Go to www.usalearns.org
- For Teachers
I'm a college student in the United States. I'm learning Mandarin Chinese, and lately I've been meeting with a Chinese international student to "exchange languages"–I help her with her English and she helps me with my Chinese.
Her English pronunciation and grammar are both really great, but lately she's been complaining that she doesn't have many American friends because doesn't know how to engage in the "getting to know you" conversations people usually have when they meet each other. I've had kind of a hard time helping her–small talk is the sort of thing that as a native English speaker you know how to do, but not how you do it.
Does anyone know of any resources for teaching how to engage in casual conversation? I've found a few pages of "conversation starters", but they seem tailored for use in an ESL classroom setting as icebreakers, and not really for everyday use. If anyone has any suggestions, I would really appreciate it. Thanks.
Go to www.usalearns.org
I think this is a cultural issue rather than a pure 'language' issue. It might be worthwhile explaining what smalltalk entails, why we bother and what is likely to happen if we don't engage in it. Maybe you could try and find examples of these social encounters, either in literature or on film to get your friend more used to the kind of irrelevant stuff people talk about just for the sake of 'making contact'. Maybe she won't be very good at it - lots of native speakers aren't either - but at least you can reassure her that a few polite words will be enough to let other people know that she's shy rather than unfriendly.
To teach casual conversation a teacher should come down to the level of the students and he should talk freely with them, by asking questions about their family, friends, festivals they like, sports, cinema, etc. When a teacher talks to the students freely they will also come forward to talk without any hesitation. This will make the class lively one, teachers should choose a topic which intrests the students for talking.
I recommend two different phases, which can alternate: one day, do an hour of language laboratory, in which you teach carefully planned phrases, with context, getting the student to repeat and pronounce, and test him or her. The next time, do an hour of free conversation, based on the same areas, in which you do not correct or drill, just chat and let him / her use the phrases.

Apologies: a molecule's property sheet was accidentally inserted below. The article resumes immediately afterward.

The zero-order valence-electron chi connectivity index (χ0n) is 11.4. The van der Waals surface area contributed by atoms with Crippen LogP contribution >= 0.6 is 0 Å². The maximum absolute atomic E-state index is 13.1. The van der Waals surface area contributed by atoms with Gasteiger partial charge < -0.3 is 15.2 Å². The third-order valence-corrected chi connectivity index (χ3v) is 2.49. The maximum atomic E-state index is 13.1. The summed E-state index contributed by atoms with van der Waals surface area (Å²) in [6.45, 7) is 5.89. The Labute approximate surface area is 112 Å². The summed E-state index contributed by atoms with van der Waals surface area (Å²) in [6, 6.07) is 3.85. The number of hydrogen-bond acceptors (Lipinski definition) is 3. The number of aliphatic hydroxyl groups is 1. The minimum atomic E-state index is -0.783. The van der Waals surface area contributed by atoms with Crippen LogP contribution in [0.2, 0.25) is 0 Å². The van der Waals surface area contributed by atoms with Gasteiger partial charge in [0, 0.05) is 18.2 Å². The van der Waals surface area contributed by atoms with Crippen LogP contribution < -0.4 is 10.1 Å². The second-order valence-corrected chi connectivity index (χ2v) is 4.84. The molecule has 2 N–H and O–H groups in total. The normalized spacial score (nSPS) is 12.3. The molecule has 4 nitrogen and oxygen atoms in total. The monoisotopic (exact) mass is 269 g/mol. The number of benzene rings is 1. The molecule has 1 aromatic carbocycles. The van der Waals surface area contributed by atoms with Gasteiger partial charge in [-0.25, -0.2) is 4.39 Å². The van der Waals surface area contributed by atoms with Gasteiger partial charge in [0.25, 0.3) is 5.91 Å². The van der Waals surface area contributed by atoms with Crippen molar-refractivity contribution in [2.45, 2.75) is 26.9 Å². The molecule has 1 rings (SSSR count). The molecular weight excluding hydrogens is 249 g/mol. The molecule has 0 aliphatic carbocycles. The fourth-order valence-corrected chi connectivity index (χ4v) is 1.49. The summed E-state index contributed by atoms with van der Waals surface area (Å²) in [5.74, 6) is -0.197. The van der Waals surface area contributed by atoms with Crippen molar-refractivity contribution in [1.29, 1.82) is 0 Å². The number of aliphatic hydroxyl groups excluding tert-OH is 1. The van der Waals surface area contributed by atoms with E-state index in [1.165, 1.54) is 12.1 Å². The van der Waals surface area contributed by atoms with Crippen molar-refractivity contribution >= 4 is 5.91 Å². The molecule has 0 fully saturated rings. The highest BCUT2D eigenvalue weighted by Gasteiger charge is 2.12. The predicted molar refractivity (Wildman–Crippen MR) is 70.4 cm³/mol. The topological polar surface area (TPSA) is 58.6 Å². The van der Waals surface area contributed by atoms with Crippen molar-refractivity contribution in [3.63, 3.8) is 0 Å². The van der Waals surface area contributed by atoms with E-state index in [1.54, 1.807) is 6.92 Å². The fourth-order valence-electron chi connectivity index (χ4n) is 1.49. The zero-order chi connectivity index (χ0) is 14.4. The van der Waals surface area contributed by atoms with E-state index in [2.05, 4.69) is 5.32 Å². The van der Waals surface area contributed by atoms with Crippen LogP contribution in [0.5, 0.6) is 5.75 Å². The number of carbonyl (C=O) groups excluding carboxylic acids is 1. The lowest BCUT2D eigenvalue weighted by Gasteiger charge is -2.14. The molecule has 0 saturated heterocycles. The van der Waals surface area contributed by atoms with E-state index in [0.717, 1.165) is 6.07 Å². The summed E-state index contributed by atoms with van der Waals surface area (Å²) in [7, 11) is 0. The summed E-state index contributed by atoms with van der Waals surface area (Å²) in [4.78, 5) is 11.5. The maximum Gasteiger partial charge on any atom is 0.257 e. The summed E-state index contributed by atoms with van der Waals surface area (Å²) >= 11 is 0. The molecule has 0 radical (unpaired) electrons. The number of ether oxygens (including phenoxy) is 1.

Hello, I am a future English teacher and I think that a good way to teach something new to someone is by giving them some examples before. I think that there are many examples of conversation starters on the Internet but I think that a video of two people getting to know each other would be more relevant to your friend than any website enumerating all the words existing to start a conversation.
As someone mentioned earlier, it might also be a cultural problem. In China the "getting to know each other" ritual is probably very different than ours. This is another reason why I think it would be a good example to show your friend an example of it with a video. Or maybe, you can go somewhere new with your friend and try to meet someone new. You break the ice by introducing yourself to the new person and then you introduce your friend, this way your friend will be able to see how you do it and will be integrated in the conversation. Once she will be alone, she will model the way you did it and she will probably be able to try to do it by herself.
Also, you could show her a video of two people getting to know each other in English and then she might show you two people from China getting to know each other, this way you could understand better why she has so many problems to start a conversation with native speakers!
I hope this will help ! :)